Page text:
New PurpleFox Botnet Variant Uses WebSockets For C2 Communication
The PurpleFox botnet has refreshed its arsenal with new vulnerability exploits and dropped payloads, now also leveraging WebSockets for C2 bidirectional communication.
Although it’s mainly based in China, the PurpleFox botnet still has a global presence through hundreds of compromised servers.
Its activity starts with the execution of a PowerShell command that downloads a malicious payload from the specified URL, pointing to an available C2 server.
The payload used in recent campaigns tracked by researchers at Trend Micro is a long script that comprises three privilege escalation components.
These target Windows 7 to Windows 10 systems, but are limited to 64-bit systems only.
The flaws that are exploited by the latest PurpleFox variants are the following:
- Windows 7/Windows Server 2008 – CVE-2020-1054, CVE-2019-0808
- Windows 8/Windows Server 2012 – CVE-2019-1458
- Windows 10/Windows Server 2019 – CVE-2021-1732
PurpleFox detects the host system, selects the appropriate exploit, and then uses the PowerSploit module to load it.
An MSI package is also initiated from an admin-level process without requiring any user interaction, checking for older PurpleFox installations and replacing their components with new ones.
The backdoor that is installed on the host system is a DLL file obfuscated with the VMProtect file compressing utility.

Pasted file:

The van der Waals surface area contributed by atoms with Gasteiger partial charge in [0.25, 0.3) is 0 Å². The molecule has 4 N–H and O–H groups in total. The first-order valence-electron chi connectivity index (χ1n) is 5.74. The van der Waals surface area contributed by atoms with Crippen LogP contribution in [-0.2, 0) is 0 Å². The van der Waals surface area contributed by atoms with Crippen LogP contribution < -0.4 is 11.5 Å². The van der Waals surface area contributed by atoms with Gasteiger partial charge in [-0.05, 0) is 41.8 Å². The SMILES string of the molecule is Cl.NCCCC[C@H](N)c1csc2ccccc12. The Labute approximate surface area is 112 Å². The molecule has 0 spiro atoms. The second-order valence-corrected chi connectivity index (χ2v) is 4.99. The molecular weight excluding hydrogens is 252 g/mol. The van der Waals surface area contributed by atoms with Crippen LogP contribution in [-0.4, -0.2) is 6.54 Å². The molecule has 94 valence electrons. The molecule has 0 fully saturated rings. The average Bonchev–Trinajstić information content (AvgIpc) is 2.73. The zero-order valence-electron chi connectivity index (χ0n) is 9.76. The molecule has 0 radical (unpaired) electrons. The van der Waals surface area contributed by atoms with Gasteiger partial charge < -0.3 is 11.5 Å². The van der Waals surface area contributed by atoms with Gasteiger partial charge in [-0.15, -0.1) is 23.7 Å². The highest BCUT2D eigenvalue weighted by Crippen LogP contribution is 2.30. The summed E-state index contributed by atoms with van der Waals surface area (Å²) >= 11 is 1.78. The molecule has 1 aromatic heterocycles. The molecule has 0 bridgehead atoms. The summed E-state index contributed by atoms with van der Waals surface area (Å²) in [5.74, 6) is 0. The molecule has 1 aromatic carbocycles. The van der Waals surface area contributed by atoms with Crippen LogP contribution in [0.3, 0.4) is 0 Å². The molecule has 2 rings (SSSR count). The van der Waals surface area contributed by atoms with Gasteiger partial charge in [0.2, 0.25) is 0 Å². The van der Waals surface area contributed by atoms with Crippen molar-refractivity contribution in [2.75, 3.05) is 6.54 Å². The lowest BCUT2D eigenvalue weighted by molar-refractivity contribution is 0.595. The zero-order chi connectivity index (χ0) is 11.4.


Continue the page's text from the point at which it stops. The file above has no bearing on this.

The malware also uses a rootkit driver that hides its files, registry keys, and processes, reducing the chances of being detected on the compromised server.
Opening a WebSocket channel and keeping it alive
A new .NET backdoor retrieved from recent campaigns is dropped days after the initial intrusion to leverage WebSockets for C2 communications.
This component is responsible for setting up the communication configuration as well as for the initialization of cryptographic functions.
The use of WebSockets for communications is something unusual in the malware space, but PurpleFox shows that it can be very effective nonetheless.
The exchanged messages between the infected machine and the selected C2 server begin with negotiations for a session RSA encryption key, but even this first exchange is AES-encrypted using a default key.
By sending “keepalive” messages, the TCP connection is maintained for as long as needed.
The list of WebSocket commands observed by TrendMicro is extensive, and although there are some discrepancies between different variants, the table below summarizes them all.
Currently, PurpleFox is still active and there’s a notable number of C&C servers controlling the WebSocket clients.
By doing some profiling of the targets, TrendMicro reports the most notable activity hotspots to be in the US, Turkey, UAE, Iraq, and Saudi Arabia.